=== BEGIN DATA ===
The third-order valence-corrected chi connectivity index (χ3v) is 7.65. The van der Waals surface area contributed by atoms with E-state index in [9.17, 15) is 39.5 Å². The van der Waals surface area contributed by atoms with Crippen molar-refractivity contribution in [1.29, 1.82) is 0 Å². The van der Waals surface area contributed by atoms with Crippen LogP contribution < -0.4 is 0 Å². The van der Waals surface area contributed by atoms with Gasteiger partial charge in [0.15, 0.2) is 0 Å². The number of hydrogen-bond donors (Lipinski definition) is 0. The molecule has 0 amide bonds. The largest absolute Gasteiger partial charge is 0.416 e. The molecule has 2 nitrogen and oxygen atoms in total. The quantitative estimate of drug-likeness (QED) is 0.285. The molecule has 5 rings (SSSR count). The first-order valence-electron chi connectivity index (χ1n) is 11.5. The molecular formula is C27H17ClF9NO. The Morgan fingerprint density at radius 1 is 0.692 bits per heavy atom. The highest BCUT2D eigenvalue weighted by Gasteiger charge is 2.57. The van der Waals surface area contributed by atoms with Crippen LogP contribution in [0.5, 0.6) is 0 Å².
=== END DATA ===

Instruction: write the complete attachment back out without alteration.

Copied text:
The third-order valence-corrected chi connectivity index (χ3v) is 7.65. The van der Waals surface area contributed by atoms with E-state index in [9.17, 15) is 39.5 Å². The van der Waals surface area contributed by atoms with Crippen molar-refractivity contribution in [1.29, 1.82) is 0 Å². The van der Waals surface area contributed by atoms with Crippen LogP contribution < -0.4 is 0 Å². The van der Waals surface area contributed by atoms with Gasteiger partial charge in [0.15, 0.2) is 0 Å². The number of hydrogen-bond donors (Lipinski definition) is 0. The molecule has 0 amide bonds. The largest absolute Gasteiger partial charge is 0.416 e. The molecule has 2 nitrogen and oxygen atoms in total. The quantitative estimate of drug-likeness (QED) is 0.285. The molecule has 5 rings (SSSR count). The first-order valence-electron chi connectivity index (χ1n) is 11.5. The molecular formula is C27H17ClF9NO. The Morgan fingerprint density at radius 1 is 0.692 bits per heavy atom. The highest BCUT2D eigenvalue weighted by Gasteiger charge is 2.57. The van der Waals surface area contributed by atoms with Crippen LogP contribution in [0.5, 0.6) is 0 Å².